THE ONLY LONELY PANDA

After several setbacks, Panda finds a best friend.

Deep in the dewy forest, Panda sits alone, wishing for a friend. Not far away, he sees another panda chewing on bamboo shoots and thinks this might be a likely friend, but he doesn’t know how to approach. He tries dancing like the flamingos, but it is a series of missteps—literally. Bouncing like the lemurs just has him landing with a plop. The blue-footed boobies strut majestically, and the peacock has dazzling feathers. Panda can’t master the booby walk, and bamboo leaves are no substitute for the grandeur of the peacock’s tail. Panda trudges off into the forest to eat his dinner. At this lowest moment, the other panda peeks out from between the bamboo to say hello. Panda has “his best idea yet.” He offers to share, and a friendship is born. Lambert’s lovely illustrations carry the story with minimal text; his pages have a shiny silver background, against which his realistic animal figures pop. His message on friendship persuades, to a point: can’t Panda also be friends with animals who are different? The other panda is distinguished from Panda only by the brown of her eye patches; gray-patched Panda often appears multiple times on the page, which may lead younger listeners to wonder exactly how many pandas are in this book, so it’s best used with older preschoolers who are practiced at decoding pictures.

Sweet. (Picture book. 4-6)

Pub Date: Sept. 1, 2017

ISBN: 978-1-68010-065-5

Page Count: 32

Publisher: Tiger Tales

Review Posted Online: July 2, 2017

Kirkus Reviews Issue: July 15, 2017

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THIS BOOK IS GRAY

A gray character tries to write an all-gray book.

The six primary and secondary colors are building a rainbow, each contributing the hue of their own body, and Gray feels forlorn and left out because rainbows contain no gray. So Gray—who, like the other characters, has a solid, triangular body, a doodle-style face, and stick limbs—sets off alone to create “the GRAYest book ever.” His book inside a book shows a peaceful gray cliff house near a gray sea with gentle whitecaps; his three gray characters—hippo, wolf, kitten—wait for their arc to begin. But then the primaries arrive and call the gray scene “dismal, bleak, and gloomy.” The secondaries show up too, and soon everyone’s overrunning Gray’s creation. When Gray refuses to let White and Black participate, astute readers will note the flaw: White and black (the colors) had already been included in the early all-gray spreads. Ironically, Gray’s book within a book displays calm, passable art while the metabook’s unsubtle illustrations and sloppy design make for cramped and crowded pages that are too busy to hold visual focus. The speech-bubble dialogue’s snappy enough (Blue calls people “dude,” and there are puns). A convoluted moral muddles the core artistic question—whether a whole book can be gray—and instead highlights a trite message about working together.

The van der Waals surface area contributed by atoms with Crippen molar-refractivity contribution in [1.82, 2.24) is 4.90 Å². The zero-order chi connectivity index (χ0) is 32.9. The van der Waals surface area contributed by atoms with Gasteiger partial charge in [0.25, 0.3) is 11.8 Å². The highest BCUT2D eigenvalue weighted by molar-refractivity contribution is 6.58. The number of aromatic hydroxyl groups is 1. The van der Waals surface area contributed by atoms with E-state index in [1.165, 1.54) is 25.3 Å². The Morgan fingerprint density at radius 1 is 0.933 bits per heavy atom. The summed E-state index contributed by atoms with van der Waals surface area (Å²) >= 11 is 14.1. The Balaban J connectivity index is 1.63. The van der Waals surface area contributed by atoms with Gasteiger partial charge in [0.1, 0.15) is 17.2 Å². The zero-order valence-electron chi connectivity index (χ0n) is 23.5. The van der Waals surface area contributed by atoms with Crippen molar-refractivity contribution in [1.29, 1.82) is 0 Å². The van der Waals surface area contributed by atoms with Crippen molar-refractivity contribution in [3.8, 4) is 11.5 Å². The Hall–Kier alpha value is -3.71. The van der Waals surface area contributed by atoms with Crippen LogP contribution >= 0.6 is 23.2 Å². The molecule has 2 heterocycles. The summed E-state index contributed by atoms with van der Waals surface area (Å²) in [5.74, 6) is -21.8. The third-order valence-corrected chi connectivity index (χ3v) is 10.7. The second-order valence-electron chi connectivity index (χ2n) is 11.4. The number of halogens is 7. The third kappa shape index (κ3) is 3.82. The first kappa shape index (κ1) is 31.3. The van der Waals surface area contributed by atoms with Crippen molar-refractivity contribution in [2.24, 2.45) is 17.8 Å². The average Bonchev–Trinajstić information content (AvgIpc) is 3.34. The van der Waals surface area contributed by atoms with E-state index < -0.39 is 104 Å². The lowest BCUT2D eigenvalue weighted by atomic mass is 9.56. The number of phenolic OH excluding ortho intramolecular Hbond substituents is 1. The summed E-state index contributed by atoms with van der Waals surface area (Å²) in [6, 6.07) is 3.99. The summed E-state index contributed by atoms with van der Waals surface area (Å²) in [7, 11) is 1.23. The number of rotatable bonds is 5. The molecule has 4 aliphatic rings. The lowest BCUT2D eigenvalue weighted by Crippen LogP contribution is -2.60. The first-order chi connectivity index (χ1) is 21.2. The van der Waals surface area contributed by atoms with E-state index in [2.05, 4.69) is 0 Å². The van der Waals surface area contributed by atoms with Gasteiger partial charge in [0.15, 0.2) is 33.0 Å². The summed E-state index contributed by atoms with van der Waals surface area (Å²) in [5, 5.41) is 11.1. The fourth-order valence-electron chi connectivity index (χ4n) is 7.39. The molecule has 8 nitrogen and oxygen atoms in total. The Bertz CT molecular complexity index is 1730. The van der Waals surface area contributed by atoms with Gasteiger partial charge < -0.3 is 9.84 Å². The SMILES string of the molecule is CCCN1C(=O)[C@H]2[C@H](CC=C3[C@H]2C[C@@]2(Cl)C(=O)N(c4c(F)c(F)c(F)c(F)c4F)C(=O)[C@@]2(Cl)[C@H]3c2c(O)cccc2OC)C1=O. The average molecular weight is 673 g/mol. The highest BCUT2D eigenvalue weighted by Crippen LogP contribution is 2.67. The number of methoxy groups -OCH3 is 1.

Low grade. (glossary) (Picture book. 4-6)

Pub Date: Dec. 1, 2019

ISBN: 978-1-5420-4340-3

Page Count: 40

Publisher: Two Lions

Review Posted Online: July 23, 2019

Kirkus Reviews Issue: Aug. 15, 2019

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Should be packaged with an oxygen supply, as it will incontestably elicit uncontrollable gales of giggles.

THE DINKY DONKEY

Even more alliterative hanky-panky from the creators of The Wonky Donkey (2010).

Operating on the principle (valid, here) that anything worth doing is worth overdoing, Smith and Cowley give their wildly popular Wonky Donkey a daughter—who, being “cute and small,” was a “dinky donkey”; having “beautiful long eyelashes” she was in consequence a “blinky dinky donkey”; and so on…and on…and on until the cumulative chorus sails past silly and ludicrous to irresistibly hysterical: “She was a stinky funky plinky-plonky winky-tinky,” etc. The repeating “Hee Haw!” chorus hardly suggests what any audience’s escalating response will be. In the illustrations the daughter sports her parent’s big, shiny eyes and winsome grin while posing in a multicolored mohawk next to a rustic boombox (“She was a punky blinky”), painting her hooves pink, crossing her rear legs to signal a need to pee (“winky-tinky inky-pinky”), demonstrating her smelliness with the help of a histrionic hummingbird, and finally cozying up to her proud, evidently single parent (there’s no sign of another) for a closing cuddle.

Should be packaged with an oxygen supply, as it will incontestably elicit uncontrollable gales of giggles. (Picture book. 4-6)

Pub Date: Nov. 5, 2019

ISBN: 978-1-338-60083-4

Page Count: 24

Publisher: Scholastic

Review Posted Online: Oct. 13, 2019

Kirkus Reviews Issue: Nov. 1, 2019

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